If I start a buisness and put up my life savings to get it up and running and then hire two employees to work for me who put none of their money into the buisness and get a set paycheck regardless of if we make a profit or not, why sould they get an equall share of the profit?

Shareholders put up all the money to start a company and take all the risk of having it fail. If workers want to be just as high on a company priority list how about they have to hand over their lifesavings when they get hired and if the company has a bad month they don't get paid?

[-] 1 points by ineptcongress (648) 6 years ago

i didn't say equal share of profit--i am talking about the very narrow singular duty. and very few people have the opportunity to buy into their employer because most very small employers don't want to deal with the personal issues that can arise. the employees are at risk in this arrangement too, not just your capital. they may commit to a mortgage or other bills, but they have no right to employment at all, none whatsoever; and, to boot, they have no right to make decisions about the company and it's direction except as allowed. if the company loses money they may get laid off, but yet they have continuing commitments... so this unrecognized risk goes unnoticed, unrewarded and unmitigated save for unemployment compensation.

[-] 1 points by gwiech (4) 6 years ago

I need to add one thing to your fine article. Workers also serve as a percentage of the board of directors so they can directly represent workers at the highest levels of the upper management. Also, Germany doesn't engage in full free trade. True they import quite a bit, but they have vat taxes which allow the incoming goods to stay expensive relative to what can be made inside the country. It's not good will that keeps jobs in Germany. It's an acknowledgement that government needs to protect its workers and its key industries from external or internal predation.

Another poster noted our trade deficit. It's definitely related to the way we do free trade. Again, no other country completely opens their borders to any goods at cheap prices. Only America does this and the 99% pay the price in lost jobs and low wages.

[-] 1 points by francismjenkins (3713) 6 years ago

Well stated .... we do need a value added tax in this country, we need laws that more rigorously protect and cultivate trade unions, and we should subsidize alternative corporate structures, like employee owned companies, co-ops, nonprofits, etc. (whether it be through small business loan programs, grants, technical support, a combination of these things, etc.).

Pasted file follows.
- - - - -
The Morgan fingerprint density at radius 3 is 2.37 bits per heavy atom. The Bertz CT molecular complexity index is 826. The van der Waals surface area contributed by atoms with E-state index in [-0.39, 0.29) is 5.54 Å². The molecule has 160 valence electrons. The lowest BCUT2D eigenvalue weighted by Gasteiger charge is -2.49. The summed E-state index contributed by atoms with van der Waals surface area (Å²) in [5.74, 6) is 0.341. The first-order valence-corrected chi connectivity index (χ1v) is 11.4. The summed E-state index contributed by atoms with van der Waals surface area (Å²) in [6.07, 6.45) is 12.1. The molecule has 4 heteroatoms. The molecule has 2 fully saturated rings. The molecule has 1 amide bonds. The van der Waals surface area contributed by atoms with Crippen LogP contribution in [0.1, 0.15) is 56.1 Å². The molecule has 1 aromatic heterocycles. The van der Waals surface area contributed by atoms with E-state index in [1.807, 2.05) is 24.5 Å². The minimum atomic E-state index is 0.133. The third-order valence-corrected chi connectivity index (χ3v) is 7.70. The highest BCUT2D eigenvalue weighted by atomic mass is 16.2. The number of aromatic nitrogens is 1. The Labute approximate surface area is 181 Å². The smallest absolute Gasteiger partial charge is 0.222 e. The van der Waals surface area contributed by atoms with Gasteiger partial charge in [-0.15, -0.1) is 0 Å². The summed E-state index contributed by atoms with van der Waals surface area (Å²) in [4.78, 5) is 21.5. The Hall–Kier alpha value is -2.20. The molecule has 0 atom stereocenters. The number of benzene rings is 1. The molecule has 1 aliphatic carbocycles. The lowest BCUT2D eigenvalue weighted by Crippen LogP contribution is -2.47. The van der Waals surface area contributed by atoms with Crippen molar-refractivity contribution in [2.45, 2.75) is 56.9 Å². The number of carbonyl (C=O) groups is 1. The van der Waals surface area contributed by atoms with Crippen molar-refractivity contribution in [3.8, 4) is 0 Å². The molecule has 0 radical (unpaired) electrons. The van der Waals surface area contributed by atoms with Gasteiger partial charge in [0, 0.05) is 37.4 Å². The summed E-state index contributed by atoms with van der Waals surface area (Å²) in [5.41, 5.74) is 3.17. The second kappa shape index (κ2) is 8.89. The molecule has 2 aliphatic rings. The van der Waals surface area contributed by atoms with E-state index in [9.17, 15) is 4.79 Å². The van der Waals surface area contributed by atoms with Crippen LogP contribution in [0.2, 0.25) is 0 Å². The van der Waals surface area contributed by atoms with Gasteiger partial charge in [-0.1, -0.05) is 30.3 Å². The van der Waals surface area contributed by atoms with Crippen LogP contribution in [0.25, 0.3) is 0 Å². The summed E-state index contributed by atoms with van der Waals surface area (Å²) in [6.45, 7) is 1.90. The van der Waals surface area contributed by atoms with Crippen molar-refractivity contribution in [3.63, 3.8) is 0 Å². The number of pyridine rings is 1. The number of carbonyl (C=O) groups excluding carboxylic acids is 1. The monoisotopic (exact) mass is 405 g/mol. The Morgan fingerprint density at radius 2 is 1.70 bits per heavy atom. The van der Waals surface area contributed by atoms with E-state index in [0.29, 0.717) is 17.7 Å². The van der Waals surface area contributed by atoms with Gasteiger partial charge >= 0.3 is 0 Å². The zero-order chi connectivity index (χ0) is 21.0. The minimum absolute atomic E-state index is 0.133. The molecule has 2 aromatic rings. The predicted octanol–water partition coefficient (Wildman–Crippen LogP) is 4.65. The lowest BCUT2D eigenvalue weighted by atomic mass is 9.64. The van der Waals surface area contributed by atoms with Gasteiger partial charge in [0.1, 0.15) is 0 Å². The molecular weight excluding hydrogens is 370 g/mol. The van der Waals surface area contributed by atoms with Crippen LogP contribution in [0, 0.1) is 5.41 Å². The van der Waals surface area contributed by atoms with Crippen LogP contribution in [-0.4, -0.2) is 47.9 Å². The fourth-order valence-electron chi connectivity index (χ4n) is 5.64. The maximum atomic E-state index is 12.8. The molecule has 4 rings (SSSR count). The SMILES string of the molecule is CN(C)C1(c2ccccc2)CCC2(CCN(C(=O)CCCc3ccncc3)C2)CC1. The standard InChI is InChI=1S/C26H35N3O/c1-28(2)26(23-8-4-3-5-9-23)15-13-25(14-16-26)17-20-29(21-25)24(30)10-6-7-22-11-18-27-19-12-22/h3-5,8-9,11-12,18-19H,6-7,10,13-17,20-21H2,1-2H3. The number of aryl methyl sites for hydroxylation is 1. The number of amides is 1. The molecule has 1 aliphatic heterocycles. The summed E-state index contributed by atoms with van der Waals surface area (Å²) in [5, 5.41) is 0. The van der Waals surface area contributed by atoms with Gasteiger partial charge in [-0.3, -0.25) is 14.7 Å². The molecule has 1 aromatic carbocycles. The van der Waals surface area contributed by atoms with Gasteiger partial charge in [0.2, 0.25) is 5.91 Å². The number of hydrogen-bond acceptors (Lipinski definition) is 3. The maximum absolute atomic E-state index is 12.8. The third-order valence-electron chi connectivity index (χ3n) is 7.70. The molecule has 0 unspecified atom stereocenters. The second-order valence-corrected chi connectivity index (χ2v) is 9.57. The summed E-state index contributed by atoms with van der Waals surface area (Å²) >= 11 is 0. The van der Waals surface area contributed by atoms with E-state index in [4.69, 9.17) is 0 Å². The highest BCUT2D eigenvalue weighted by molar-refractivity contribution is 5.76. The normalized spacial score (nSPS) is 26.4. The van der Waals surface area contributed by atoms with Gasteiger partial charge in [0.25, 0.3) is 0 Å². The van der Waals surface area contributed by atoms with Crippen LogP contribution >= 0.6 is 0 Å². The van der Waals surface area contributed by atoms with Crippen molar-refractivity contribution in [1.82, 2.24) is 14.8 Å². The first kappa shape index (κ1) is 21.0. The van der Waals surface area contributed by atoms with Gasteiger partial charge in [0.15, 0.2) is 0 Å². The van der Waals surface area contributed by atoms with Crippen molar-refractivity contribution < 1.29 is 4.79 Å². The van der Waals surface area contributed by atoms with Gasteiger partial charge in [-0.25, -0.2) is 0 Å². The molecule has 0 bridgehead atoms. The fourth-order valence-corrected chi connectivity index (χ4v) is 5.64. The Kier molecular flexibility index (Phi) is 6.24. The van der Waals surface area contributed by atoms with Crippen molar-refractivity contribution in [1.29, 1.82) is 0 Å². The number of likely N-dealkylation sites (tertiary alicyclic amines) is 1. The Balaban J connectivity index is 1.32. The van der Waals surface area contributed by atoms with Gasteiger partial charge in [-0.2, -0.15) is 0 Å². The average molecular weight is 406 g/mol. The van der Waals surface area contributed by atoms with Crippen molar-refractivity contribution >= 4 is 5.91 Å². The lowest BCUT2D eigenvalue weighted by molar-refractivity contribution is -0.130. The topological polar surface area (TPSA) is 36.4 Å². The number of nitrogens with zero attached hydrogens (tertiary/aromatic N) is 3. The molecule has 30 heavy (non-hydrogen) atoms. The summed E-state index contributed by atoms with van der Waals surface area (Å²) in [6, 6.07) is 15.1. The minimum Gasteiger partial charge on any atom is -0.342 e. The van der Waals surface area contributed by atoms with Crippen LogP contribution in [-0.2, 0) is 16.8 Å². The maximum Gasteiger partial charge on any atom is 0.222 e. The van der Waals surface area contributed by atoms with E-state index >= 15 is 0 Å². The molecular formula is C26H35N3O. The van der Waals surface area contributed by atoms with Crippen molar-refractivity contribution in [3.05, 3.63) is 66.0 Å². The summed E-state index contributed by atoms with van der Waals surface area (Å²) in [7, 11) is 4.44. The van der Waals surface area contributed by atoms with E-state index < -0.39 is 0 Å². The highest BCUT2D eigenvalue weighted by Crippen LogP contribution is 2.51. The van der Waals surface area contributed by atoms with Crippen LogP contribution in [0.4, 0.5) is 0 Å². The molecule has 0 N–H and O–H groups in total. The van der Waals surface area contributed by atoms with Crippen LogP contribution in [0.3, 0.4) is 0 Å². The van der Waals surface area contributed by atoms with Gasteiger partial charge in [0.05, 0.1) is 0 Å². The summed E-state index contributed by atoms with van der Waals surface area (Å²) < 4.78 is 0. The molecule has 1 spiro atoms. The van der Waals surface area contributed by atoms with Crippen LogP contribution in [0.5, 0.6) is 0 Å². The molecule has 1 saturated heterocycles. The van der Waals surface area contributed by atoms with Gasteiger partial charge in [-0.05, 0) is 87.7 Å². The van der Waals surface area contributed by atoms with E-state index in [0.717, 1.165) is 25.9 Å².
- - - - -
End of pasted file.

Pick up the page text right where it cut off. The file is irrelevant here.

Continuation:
[-] 1 points by epa1nter (4650) from Rutherford, NJ 6 years ago

Great post, Francis.

I was unaware of the structure of worker participation in German industry. It really seems like a good model.

Germany has been forced to do a lot of soul searching in the aftermath of the horrors they perpetrated on humanity during the war. And they were also forced to create their economy virtually from scratch as well.

I wonder what it will take for America to look at itself as honestly and make the changes needed to become just and equitable.

[-] 1 points by francismjenkins (3713) 6 years ago

Thanks, and yes indeed. What strikes me about Germany is they actually care about workers, they're not just numbers on a balance sheet, or cattle that they try to exploit as economically as possible. That they behave this way, while at the same time enjoying such remarkable economic success, speaks volumes.

I mean, I have no doubt that an economy can be successful while it exploits workers. A slave economy can even be successful (depending of course on how one defines success). Some people view success in terms of dots on a graph, and it's somewhat disturbing that people can become so detached from their humanity, where "how people are treated" isn't even a consideration (indeed, these are precisely the type of people who view laws that require them to treat people decently, as a burden).

[-] 0 points by Jflynn1964 (-206) 6 years ago

Do you realize that the Hartz reforms de-regulated the labor markets?

[-] 1 points by francismjenkins (3713) 6 years ago

My understanding is the Hartz reforms reduced benefits for the long term unemployed (longer than 12 months), but did not eliminate them completely?

[-] 0 points by Jflynn1964 (-206) 6 years ago

Yes, one part of it. It was a segment of Agenda 2010: